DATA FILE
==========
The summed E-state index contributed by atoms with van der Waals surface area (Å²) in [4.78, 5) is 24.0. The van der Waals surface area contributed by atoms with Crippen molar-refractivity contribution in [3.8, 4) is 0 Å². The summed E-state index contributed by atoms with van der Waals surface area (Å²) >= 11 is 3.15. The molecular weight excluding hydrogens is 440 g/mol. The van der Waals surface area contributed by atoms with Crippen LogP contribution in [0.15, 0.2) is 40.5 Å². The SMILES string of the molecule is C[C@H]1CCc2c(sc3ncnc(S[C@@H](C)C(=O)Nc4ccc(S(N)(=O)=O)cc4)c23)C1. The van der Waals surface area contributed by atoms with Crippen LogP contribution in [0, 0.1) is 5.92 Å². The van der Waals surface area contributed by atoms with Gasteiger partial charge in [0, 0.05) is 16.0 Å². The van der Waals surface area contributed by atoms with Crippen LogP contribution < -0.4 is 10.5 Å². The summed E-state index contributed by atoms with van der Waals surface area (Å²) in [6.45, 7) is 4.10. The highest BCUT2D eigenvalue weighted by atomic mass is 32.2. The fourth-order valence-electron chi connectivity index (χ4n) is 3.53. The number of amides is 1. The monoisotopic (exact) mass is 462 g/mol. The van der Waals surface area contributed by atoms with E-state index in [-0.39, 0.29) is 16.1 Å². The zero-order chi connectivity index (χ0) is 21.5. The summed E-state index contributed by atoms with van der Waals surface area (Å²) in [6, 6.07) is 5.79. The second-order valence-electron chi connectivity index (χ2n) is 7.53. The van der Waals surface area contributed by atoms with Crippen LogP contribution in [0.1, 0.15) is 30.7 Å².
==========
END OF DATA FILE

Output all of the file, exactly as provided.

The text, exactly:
The summed E-state index contributed by atoms with van der Waals surface area (Å²) in [4.78, 5) is 24.0. The van der Waals surface area contributed by atoms with Crippen molar-refractivity contribution in [3.8, 4) is 0 Å². The summed E-state index contributed by atoms with van der Waals surface area (Å²) >= 11 is 3.15. The molecular weight excluding hydrogens is 440 g/mol. The van der Waals surface area contributed by atoms with Crippen LogP contribution in [0.15, 0.2) is 40.5 Å². The SMILES string of the molecule is C[C@H]1CCc2c(sc3ncnc(S[C@@H](C)C(=O)Nc4ccc(S(N)(=O)=O)cc4)c23)C1. The van der Waals surface area contributed by atoms with Crippen LogP contribution in [0, 0.1) is 5.92 Å². The van der Waals surface area contributed by atoms with Gasteiger partial charge in [0, 0.05) is 16.0 Å². The van der Waals surface area contributed by atoms with Crippen LogP contribution < -0.4 is 10.5 Å². The summed E-state index contributed by atoms with van der Waals surface area (Å²) in [6.45, 7) is 4.10. The highest BCUT2D eigenvalue weighted by atomic mass is 32.2. The fourth-order valence-electron chi connectivity index (χ4n) is 3.53. The number of amides is 1. The monoisotopic (exact) mass is 462 g/mol. The van der Waals surface area contributed by atoms with E-state index in [-0.39, 0.29) is 16.1 Å². The zero-order chi connectivity index (χ0) is 21.5. The summed E-state index contributed by atoms with van der Waals surface area (Å²) in [6, 6.07) is 5.79. The second-order valence-electron chi connectivity index (χ2n) is 7.53. The van der Waals surface area contributed by atoms with Crippen LogP contribution in [0.1, 0.15) is 30.7 Å².